Architect loses £10k VAT penalty appeal
An architect has lost a First Tier Tribunal (FTT) appeal against penalties related to false VAT assessments
Max Austin, Reporter, Accountancy Daily
The appellant, Paul Evans, appealed against a decision issued by HMRC to raise VAT assessments on the basis that they had found ‘evidence of false invoices’.
It also issued penalties totalling £10,340.76 for the 06/14 tax period as HMRC considered that Evan’s actions were a result of ‘deliberate and concealed’ behaviour.
Evans was sole director of Maxxim Residential Design Ltd, which was incorporated on 29 February 2008, and provided architectural services.
Acting as director, Evans submitted repayment returns for the relevant tax periods in question, which totalled £11,179.22 and were submitted on 8 July 2014.
On 23 July 2014, officer Sandberg of HMRC contacted Evans, requesting records to verify the 06/14 VAT return. They also asked for copies of purchase listings and invoices.
Two days later, HMRC received an email from Evans attaching the purchase listing spreadsheet. There were no details about the suppliers and each entry gave a ‘generic description’ of each supplier but no name. On the same day, HMRC requested via e-mail the purchase invoices.
Sandburg queried the purchase invoices that he had received, and requested clearer copies, as both the company address and VAT numbers were illegible.
Later, on 6 August 2014, Sandberg contacted Evans to request five specific invoices. However, he received no information or correspondence.
HMRC then issued a penalty of £300, with a notice enclosed stating that to avoid further penalties, the appellant ‘should provide the information requested’ by no later than 23 January 2015.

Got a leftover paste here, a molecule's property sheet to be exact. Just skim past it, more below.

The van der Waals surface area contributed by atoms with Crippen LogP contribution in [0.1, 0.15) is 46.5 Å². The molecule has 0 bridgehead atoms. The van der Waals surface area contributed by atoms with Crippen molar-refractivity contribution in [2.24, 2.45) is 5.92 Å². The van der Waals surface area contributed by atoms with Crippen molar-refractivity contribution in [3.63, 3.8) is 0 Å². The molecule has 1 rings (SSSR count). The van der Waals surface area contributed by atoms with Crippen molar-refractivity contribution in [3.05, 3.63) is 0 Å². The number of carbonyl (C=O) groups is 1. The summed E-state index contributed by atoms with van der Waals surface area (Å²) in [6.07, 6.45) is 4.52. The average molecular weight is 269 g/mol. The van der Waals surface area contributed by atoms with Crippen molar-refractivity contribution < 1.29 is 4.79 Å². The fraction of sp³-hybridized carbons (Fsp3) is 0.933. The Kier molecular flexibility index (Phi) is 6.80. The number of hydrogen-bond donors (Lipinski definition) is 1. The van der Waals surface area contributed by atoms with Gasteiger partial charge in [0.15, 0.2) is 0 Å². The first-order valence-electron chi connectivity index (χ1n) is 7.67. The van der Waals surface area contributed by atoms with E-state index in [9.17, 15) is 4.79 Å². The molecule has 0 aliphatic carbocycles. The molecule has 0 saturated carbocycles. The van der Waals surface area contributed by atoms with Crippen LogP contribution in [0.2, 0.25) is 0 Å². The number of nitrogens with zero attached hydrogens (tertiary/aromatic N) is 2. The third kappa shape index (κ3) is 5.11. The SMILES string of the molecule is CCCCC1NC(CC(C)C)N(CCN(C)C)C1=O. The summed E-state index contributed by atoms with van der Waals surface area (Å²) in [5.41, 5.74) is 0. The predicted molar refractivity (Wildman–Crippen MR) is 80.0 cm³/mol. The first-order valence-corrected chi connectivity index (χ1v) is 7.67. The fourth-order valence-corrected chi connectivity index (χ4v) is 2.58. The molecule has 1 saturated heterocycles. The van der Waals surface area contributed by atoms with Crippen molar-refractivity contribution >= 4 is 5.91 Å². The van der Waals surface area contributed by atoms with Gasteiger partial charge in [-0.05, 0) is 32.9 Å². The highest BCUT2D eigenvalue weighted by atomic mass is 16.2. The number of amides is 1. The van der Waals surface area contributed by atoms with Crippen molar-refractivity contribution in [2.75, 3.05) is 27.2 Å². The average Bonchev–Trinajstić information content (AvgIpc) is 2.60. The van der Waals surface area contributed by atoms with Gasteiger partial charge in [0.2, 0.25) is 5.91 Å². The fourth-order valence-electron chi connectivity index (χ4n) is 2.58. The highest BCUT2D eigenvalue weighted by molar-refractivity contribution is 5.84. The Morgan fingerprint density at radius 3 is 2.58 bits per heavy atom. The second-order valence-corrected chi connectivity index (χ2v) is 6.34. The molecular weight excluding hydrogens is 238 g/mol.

However, no further contact was made by Evans and all previous addresses used by him were no longer in use, and thus he was registered as a ‘missing trader’.
Eventually, on 28 October 2015, HMRC disallowed all the VAT claimed on the 06/14 return and issued an assessment disallowing all VAT claimed on VAT returns from 03/13 to 03/14.
The errors on the appellant’s VAT return were also deemed to be deliberate and because they were discovered during an HMRC check, concealed.
As a result a penalty of 92.5% of the VAT was issued, but it was reduced from the maximum of 100% in recognition that the appellant had admitted the overclaims and provided HMRC with some limited access to its records.
Section 73 Value Added Tax Act 1994 (VATA) requires HMRC to issue assessments within either two years of the end of the VAT accounting period or within one year of HMRC having evidence of the facts to justify making an assessment.
Evans later appealed to the tribunal on the basis that the penalty ‘should not have been issued’ and that his behaviour was neither deliberate nor concealed.
HMRC argued that his behaviour was considered deliberate as Evans had made errors in the input tax claim and two invoices provided in support of the input tax claim were found to be false.
As it stood, the penalty percentage chargeable was 92.5%, with the potential lost revenue standing at £11,179.20, meaning that the penalty charged was £10,340.76.
Siobhán Brown, a litigator at HMRC’s solicitor’s office, referred to Sch 24 on the basis that although it did not define ‘deliberate and concealed’ it did give examples of ‘submitting false evidence in support of an inaccurate figure’.
Judge Geraint Williams said: ‘Mr Evans submitted that insufficient weight had been given to the fact that he had disclosed the errors and, on that basis, the penalties should be dismissed. Ms Brown submitted that sufficient weight had been given to the limited disclosure and assistance provided by the appellant and that was reflected in the reduction given or the absence of a reduction.
‘We agree with Ms Brown. We found that the disclosures were prompted as Mr Sandberg had already identified the errors and no further details were provided by the appellant as to what the ‘errors’ were.’
The tribunal confirmed the assessments and the appeal was dismissed.